Hard as it may be to fit a Laureate into a category, trying to predict the winners and even bet on it adds a lot of fun to the science being recognized. Hey! even The Simpsons did it with a pretty good record as shown below. Just last week, there was a very interesting and amusing ACS Webinar where the panelist shared their insights on the nomination and selection process inside the Swedish Academy; some of their picks were: Christopher Walsh (antibiotics); Karl Deisseroth (optogenetics); Horwich and Hartl (chaperon proteins); Robert Bergman (C-H activation); and John Goodenough (Li-ion batteries). Arguably, the first three of those five could fit the biochem profile. From those picks the feel-good prize and my personal favorite is John Goodenough not only because Li-ion batteries have shaped the modern world but because Prof. Goodenough is 96 years old and still very actively working in his lab at UT-Austin (Texas, US) #WeAreAllGoodEnough. Another personal favorite of mine is Omar Yaghi not only for the development of Metal-Organic-Frameworks (MOFs) but for a personal interaction we had twenty years ago that maybe one day I’ll recount here but for now I’ll just state the obvious: MOFs have shown a great potential for applications in various fields of chemistry and engineering but perhaps they should first become highly commercial for Yaghi to get the Nobel Prize.
Some curiosities and useless trivia: Fred Sanger is the only person to have been awarded the Nobel Prize in Chemistry twice. Marie Curie is the only person to have been awarded two Nobel Prizes in different scientific categories (Physics and Chemistry) and Linus Pauling was awarded two distinct Nobel Prizes (Chemistry and Peace). Hence, three out of the four persons ever to have been awarded two Nobel Prizes did it at least once in chemistry – the fourth is John Bardeen two times recipient of the Nobel Prize in Physics.
Of course the first thing I’ll do next Wednesday right after waking up is checking who got the Nobel Prize in Chemistry 2018 and most likely the second thing will be going to my Twitter feed and react to it, hopefully the third will be to blog about it.
The announcement is only two days away, who is your favorite?
I’m quite late to jump on this wagon but nonetheless I’m thrilled about this year’s Nobel Prize in Chemistry being awarded to three awesome computational chemists: Martin Karplus (Harvard), Michael Levitt (Stanford) and Arieh Warshel (USC) for the development of computational models at the service of chemistry; most prominently, the merging of computations both at the classical . and quantum levels, the former allows for a computationally feasible calculation while the latter provides the needed accuracy for the description of a chemical process.
As a computational chemist myself I must say that, at some level, it feels as some sort of vindication of the field, which makes me wonder if it indeed needs it, I don’t think so but maybe some might. Last week, Nobel week, I attended a symposium on the Advances in Quantum Chemical Topology where big names such as Paul Ayers, Paul Popelier and Chérif Matta among many others participated along with my friends and colleagues from CCIQS, Fernando Cortés (whom actually organized the whole thing! Kudos, Fer!) and Vojtech Jancik who contributed to the experimental (X-ray diffraction methods) part of the symposium. Surprisingly nobody at the conferences mentioned the Nobel Prize! Not even during the round table discussion titled “The Future of Quantum Chemical Topology“. At some point during this discussion the issue of usefulness came out. I pointed out chemists have this inherent need of feeling useful, including computational chemists, as opposed to physicists of any denomination. Computational or theoretical chemists try to be like physicists yet still have chemistry behavior baggage. Even more baffling is the fact that at such an abstract conference usefulness is discussed, yet those theoretical chemists who do not develop new methods, nor dwell into equations or propose new Hamiltonians, but rather make use of well established methodologies for tackling and solving particular problems in chemistry become somewhat ostracized by the theoretical chemistry community*.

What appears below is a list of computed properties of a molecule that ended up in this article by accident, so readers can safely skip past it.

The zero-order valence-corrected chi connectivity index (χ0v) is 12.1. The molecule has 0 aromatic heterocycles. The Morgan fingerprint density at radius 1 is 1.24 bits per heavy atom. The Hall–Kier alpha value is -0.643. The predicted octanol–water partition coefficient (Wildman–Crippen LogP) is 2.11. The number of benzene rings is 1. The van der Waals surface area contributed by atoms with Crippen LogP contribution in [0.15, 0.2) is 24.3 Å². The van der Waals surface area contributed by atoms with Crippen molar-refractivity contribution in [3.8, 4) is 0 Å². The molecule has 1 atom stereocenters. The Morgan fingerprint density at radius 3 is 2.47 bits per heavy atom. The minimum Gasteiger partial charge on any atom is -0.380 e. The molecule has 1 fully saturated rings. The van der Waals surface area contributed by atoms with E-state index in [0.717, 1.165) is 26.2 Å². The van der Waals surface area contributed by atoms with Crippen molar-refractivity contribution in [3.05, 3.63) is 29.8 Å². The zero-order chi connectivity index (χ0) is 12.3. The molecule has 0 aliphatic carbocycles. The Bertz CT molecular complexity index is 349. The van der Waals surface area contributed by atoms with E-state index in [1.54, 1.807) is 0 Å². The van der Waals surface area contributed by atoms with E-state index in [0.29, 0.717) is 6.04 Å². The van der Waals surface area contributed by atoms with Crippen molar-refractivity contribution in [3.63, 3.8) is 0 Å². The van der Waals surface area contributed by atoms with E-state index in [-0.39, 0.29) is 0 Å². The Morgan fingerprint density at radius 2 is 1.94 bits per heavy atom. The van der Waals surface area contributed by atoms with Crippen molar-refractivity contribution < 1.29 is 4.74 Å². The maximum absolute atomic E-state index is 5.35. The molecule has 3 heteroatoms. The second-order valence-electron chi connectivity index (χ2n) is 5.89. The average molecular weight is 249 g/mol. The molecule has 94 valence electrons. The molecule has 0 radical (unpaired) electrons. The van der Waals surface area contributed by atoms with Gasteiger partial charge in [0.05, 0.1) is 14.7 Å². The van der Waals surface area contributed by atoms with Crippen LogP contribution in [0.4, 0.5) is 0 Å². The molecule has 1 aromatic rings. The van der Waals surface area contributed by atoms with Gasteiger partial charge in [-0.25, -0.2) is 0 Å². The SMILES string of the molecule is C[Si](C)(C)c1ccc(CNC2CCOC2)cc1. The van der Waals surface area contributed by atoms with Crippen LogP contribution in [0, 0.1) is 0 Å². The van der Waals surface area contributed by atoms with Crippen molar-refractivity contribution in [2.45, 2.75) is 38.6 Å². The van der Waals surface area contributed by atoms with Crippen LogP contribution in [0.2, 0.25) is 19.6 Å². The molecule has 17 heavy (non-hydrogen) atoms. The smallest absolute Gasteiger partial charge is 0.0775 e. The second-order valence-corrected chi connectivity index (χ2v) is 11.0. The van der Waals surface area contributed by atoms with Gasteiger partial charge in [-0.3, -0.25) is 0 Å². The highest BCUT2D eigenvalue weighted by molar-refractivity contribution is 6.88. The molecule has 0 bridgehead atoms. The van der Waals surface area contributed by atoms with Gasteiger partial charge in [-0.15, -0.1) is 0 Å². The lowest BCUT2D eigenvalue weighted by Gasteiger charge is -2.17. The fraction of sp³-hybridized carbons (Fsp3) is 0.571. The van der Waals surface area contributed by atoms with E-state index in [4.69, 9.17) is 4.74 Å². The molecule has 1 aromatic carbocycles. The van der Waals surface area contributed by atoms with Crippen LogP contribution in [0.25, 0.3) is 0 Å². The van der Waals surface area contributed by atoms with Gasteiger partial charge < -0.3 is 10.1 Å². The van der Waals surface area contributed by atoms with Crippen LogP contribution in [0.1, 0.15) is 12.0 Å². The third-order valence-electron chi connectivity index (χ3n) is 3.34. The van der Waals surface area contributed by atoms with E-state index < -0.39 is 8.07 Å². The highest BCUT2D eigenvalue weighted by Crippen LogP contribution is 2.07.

Much controversy among the comp.chem. community was aroused by this much deserved award (try reading the comment section on this post by the great Derek Lowe at In The Pipeline). Here in Mexico we have a saying: “Ni son todos los que están ni están todos los que son” which is hard to translate given the two different meanings of the verb To Be, but it can be roughly translated as “Not all the ones who should be are present, nor the ones that are present are all that should be“, or something like that. Of course there are many other computational chemists that are left behind from this prestigious prize, but the contributions of Karplus, Levitt and Warshel to chemistry through the use of computational chemistry can be denied. In fact this does vindicate the field of comp.chem. by acknowledging the importance of modelling in molecular design and reactivity understanding.
Congratulations from a Mexican fan to Professors Karplus, Levitt and Warshel for the most deserved Nobel Prize in Chemistry 2013!
PS a much better post on this topic can be found at the curious wavefunction.
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*Of course this is just my opinion and views (which is redundant to state since this is my very own blog!)
What a happy coincidence -if indeed it was- that #RealTimeChem week happened to coincide with the sixtieth anniversary of the three seminal papers published in Nature on this day back in 1953, one of which was co-authored by J. Watson and F. Crick; of course I mean the publication for the first time of the structure of deoxyribose nucleic acid, or DNA, as we now call it.
You can get the original Nature papers from 1953 here at: http://www.nature.com/nature/dna50/archive.html (costs may apply)